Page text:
Webster’s New Collegiate Dictionary defines humiliation as the act of destroying the self-respect of another person. Given the sensitivities of contemporary western society, there are few sins more egregious than humiliation. As such, the Palestinians “hit it out of the ball park” when they latched on to their mantra: “living under Israeli occupation is utter humiliation.” “Humiliation” has become the Palestinian’s “Toll Tag” for any and all terrorist crimes. “After all, you have to understand that such unspeakable acts of terror against the innocent, are the result of so many years of humiliation on the part of Israel”, bleats the sympathetic, yet utterly moronic West.
What happens however, when humiliation is totally and completely inadvertent? What happens when the ones who ought to be humiliated never give it a second thought, or are so very proud of what they saw taking place, that feeling humiliated never even occurred to them?
Such was the case this past Tuesday morning, when Prime Minister Benjamin Netanyahu addressed Congress. Listening to the eloquent manner of his speaking, observing standing ovation after standing ovation, I couldn’t help but think of how humiliating it must be for any or all of the following:
With any number of presidential hopefuls of either party looking to 2016, Mr. Netanyahu’s addressing congress must have been humiliating. Subject matter aside, Mr. Netanyahu’s clarity of remarks, his ability to articulate and most of all, his remarkable style of speaking could not help but create feelings of inadequacy as well as despondency on the part of any aspiring president. To the best of my knowledge, not one of the current crop of presidential hopefuls, as well as those waiting in the wings, can come anywhere near the Israeli Prime Minister as far as speaking skills. Add to that the fact that English is not the Prime Minister’s native language!
The Prime Minister made reference to Purim in his remarks. As much as Purim depicts Haman in a negative light, the festival depicts Mordechai in a positive light. Recall, if you will Mordechai’s words to the reluctant Esther: “For if you persist in remaining silent at a time like this, relief and deliverance will come to the Jews from elsewhere”. As meaningful and memorable Mordechai’s words were, they don’t even come close to Prime Minister Netanyahu’s: “Even if Israel has to stand alone, Israel will stand… But I know that Israel does not stand alone. I know that America stands with Israel.” There is not the slightest bit of doubt, that upstaging Mordechai was the farthest thing from the Israeli Prime Minister’s mind. Yet, given the powerful poignancy of Mr. Netanyahu’s remarks to Congress, Mordechai would have had every right to feel humiliated, had Mordechai not been such a righteous and noble Jew.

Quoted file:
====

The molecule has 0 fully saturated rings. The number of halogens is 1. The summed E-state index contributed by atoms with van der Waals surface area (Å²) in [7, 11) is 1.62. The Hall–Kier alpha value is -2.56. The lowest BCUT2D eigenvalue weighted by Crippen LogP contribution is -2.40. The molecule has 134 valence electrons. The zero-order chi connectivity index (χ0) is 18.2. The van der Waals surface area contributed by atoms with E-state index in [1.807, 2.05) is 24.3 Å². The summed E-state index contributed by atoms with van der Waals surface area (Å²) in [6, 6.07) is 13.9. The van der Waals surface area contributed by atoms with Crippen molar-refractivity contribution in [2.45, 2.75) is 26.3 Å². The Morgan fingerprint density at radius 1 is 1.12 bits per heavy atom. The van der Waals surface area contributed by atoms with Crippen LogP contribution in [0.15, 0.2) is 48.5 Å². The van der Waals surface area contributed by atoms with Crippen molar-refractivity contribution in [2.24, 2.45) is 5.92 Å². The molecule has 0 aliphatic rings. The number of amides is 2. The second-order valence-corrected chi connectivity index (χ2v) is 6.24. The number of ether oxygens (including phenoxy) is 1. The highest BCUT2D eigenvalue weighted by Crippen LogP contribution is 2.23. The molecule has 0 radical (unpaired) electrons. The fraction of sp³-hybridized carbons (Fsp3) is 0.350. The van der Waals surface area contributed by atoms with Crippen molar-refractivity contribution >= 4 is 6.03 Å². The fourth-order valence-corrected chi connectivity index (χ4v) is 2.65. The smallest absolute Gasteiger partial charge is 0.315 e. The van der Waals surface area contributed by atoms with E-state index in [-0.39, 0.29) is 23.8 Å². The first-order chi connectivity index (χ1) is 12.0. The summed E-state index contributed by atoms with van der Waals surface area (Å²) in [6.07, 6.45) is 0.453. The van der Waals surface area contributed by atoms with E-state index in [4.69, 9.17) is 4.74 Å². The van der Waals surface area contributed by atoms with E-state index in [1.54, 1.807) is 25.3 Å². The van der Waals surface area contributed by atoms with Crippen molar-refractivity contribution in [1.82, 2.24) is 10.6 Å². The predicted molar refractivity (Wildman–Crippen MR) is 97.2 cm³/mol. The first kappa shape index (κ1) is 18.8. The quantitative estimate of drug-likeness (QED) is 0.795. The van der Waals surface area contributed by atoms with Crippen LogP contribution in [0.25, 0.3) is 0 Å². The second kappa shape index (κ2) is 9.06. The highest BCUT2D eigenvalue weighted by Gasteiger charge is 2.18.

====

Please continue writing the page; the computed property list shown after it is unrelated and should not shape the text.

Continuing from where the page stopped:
It wasn’t only Mordechai who was inadvertently upstaged by the Israeli Prime Minister. Moses was inadvertently upstaged by the Israeli Prime Minister as well. While I can’t speak for other rabbis, I confess that I was choking back the tears, as I listened to the Prime Minister’s closing remarks. Speaking in Hebrew no less, (I never thought I’d live to see the day that an Israeli Prime Minister would think nothing of interjecting his remarks with Hebrew phrases!) the Prime Minister quoted Moshe Rabbeinu: “Chizku V’Imtzu! Be strong and resolute! Do not fear them nor dread them!” Had Moses not been the paragon of humility, he too, no different than Mordechai of the Purim saga, would have had every right to feel humiliated.
Chances are that any and all presidential hopefuls for 2016 will have long forgotten Mr. Netanyahu’s remarks as they set their sights on the nomination. On the other hand, Moses and Mordechai should feel nothing but pride. Not only does the Prime Minister of Israel address Congress, but receives a welcome fit for a most beloved and respected leader. Both Moses and Mordechai would be the first to proclaim: Not even our fathers would dream that such a thing could be possible.